Jean Luc Godard

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Reichs and wrongs on the Croisette

"I beat my kids regularly. Seems to do the trick. And I deprive them of meals."
Cannes we all just get along?
By LISA NESSELSON  |  May 27, 2011

Review: Ne Change Rien

The shadowy, low-key lighting is Wellesian, the fetishist close-ups are Sternbergian.
Jeanne Balibar is a formidable talent
By GERALD PEARY  |  November 05, 2010

Review: Two in the Wave

Emmanuel Laurent's documentary uses mostly conventional methods to tell how Cahiers du cinéma critics François Truffaut and Jean-Luc Godard rejected what they regarded as stuffy old-school cinema and set about to reinvent cinema by making their own f
Conventional documentary on unconventional subjects
By PETER KEOUGH  |  September 03, 2010

Interview: Raoul Cotard

It's embarrassing to confess, but the first time I went to see Breathless , I walked out after 20 minutes. I was 14, and it seemed clear to me that Jean-Luc Godard didn't know what the hell he was doing.
Breathless anticipation
By PETER KEOUGH  |  July 09, 2010

Shock and awe

For a film all you need is a girl and a gun but you need someone to pay the girl and buy the gun." That's critic Colin MacCabe describing the genesis of Jean-Luc Godard's Breathless , the French film that in 1960 revolutionized world cinema with its sim
Breathless 50 years later
By JEFFREY GANTZ  |  July 09, 2010

Unmitigated Gaul

The French pride themselves on their revolutionary spirit, no less in film than in politics.
Rogues and rebels in the Boston French Film Festival
By PETER KEOUGH  |  July 02, 2010


Review: Saturday Night

Actor James Franco’s debut feature, a behind-the-scenes look at the December 6, 2008, episode of Saturday Night Live , is kind of like Jean-Luc Godard’s Sympathy for the Devil with less music and more fart jokes.
Franco's debut documentary possibly better than an actual episode of Saturday Night Live
By PETER KEOUGH  |  April 23, 2010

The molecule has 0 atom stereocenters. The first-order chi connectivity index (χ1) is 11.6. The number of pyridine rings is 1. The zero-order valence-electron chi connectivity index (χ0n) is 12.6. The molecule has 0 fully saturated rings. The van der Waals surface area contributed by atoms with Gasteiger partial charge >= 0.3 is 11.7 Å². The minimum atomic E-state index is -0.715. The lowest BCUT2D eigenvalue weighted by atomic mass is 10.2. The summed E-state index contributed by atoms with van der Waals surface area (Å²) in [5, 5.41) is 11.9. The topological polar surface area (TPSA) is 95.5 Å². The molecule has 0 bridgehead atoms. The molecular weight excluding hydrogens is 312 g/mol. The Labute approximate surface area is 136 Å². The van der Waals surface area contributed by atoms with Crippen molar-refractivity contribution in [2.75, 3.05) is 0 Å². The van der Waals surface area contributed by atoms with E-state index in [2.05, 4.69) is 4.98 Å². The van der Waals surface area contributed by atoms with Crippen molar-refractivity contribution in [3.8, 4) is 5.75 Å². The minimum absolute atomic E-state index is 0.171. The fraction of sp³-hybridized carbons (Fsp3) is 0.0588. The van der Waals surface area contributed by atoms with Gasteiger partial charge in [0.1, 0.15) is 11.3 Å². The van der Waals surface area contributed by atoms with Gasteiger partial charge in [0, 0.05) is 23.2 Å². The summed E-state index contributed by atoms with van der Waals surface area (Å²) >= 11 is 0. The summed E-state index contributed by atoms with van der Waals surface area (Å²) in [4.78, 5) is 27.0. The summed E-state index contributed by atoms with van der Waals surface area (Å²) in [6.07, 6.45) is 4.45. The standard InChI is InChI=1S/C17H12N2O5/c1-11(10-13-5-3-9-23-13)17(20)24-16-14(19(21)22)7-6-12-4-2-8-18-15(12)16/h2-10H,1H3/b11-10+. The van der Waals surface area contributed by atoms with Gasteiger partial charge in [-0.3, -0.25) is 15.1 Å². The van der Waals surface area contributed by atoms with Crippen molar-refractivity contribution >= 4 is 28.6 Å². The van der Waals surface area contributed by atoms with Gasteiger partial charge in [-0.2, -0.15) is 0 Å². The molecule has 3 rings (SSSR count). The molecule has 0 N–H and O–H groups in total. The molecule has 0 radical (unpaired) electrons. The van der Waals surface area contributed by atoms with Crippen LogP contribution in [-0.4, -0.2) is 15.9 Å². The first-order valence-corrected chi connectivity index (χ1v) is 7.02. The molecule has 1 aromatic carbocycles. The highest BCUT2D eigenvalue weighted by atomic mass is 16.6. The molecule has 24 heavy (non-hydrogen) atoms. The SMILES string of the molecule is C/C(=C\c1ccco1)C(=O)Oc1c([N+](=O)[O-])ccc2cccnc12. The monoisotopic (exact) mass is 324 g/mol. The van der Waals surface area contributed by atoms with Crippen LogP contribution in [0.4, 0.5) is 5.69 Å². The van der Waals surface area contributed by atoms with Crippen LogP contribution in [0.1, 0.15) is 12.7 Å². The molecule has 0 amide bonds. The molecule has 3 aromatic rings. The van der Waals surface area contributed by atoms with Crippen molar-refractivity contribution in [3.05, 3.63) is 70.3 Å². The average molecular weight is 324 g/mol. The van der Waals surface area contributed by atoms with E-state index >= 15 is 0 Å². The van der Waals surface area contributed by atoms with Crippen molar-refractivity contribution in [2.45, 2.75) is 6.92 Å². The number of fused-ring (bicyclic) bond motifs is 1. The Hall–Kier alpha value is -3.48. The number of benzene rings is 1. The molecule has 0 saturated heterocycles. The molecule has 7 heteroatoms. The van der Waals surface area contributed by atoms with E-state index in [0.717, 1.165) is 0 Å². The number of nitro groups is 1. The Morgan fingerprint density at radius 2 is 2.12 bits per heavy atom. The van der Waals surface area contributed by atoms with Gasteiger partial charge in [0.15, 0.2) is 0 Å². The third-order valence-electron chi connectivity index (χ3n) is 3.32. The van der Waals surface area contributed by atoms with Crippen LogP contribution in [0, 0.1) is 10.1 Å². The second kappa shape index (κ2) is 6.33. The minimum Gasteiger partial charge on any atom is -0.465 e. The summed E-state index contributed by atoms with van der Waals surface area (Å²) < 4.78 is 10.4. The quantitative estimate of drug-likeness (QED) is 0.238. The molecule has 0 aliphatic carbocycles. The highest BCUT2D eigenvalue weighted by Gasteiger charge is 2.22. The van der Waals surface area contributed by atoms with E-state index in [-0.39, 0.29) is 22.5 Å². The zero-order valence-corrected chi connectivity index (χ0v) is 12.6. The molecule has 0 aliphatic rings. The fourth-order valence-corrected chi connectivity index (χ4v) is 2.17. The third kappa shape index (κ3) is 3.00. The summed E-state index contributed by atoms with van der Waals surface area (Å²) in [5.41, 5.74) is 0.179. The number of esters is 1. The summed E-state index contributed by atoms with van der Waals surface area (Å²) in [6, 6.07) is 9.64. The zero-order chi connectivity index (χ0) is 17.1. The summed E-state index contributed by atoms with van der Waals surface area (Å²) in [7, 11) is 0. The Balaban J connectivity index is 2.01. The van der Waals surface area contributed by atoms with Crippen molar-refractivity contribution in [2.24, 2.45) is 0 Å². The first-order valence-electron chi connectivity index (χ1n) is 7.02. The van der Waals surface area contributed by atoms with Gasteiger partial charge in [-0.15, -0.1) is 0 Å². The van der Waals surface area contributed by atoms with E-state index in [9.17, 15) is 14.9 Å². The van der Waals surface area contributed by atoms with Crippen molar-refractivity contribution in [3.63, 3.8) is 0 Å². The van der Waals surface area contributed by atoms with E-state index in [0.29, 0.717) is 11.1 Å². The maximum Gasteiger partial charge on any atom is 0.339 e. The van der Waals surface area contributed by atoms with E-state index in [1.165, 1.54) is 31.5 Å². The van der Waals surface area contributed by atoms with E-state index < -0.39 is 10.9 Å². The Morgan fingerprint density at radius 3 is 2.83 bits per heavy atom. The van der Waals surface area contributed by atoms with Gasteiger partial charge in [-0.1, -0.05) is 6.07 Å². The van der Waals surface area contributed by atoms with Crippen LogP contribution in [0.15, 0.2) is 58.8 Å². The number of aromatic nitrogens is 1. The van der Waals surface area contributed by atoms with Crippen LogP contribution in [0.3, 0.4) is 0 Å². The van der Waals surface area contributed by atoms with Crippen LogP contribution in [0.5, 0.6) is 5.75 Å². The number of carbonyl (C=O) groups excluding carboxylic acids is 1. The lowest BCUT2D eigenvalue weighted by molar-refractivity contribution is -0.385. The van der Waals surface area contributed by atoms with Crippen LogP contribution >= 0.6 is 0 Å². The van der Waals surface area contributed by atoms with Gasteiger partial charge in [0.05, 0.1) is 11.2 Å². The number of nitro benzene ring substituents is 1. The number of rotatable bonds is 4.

Review: I'm Gonna Explode

Gerardo Naranjo probably had the final image of Jean-Luc Godard's Pierrot le fou in mind when he titled this tale of youth in revolt Mexican-style, but I don't recall rebels Jean-Paul Belmondo and Anna Karina being so vapid and annoying.
Stuck on the roof
By GERALD PEARY  |  January 08, 2010

Review: Public Enemies

The gangster movie ruled Depression-era cinema — and that might be cause for concern about our present economic difficulties should the genre make a comeback.
Michael Mann's reheated crime waive
By PETER KEOUGH  |  July 03, 2009

Soundtrack of her life

"I think that I secretly wish I was a filmmaker." Annie Clark may consider this some real hush-hush info, but even a cursory listen to Actor , her latest album (as St. Vincent), makes clear her cinematic aspirations.
St. Vincent recasts the movies
By DANIEL BROCKMAN  |  May 15, 2009

Pop goes Wittgenstein

"We were indeed in a political film — that is to say, Walt Disney plus blood." You might have read that bit of '60s film voiceover in a book, but it's unlikely you've ever heard Anna Karina speak it.
Jean-Luc Godard at the Museum of Fine Arts
By JEFFREY GANTZ  |  February 18, 2009


Paul Schrader at the HFA

"I'm not sure what happened to me," says Paul Schrader's Patty Hearst, one of the least reliable of the director's succession of unreliable narrators, in the film named for her.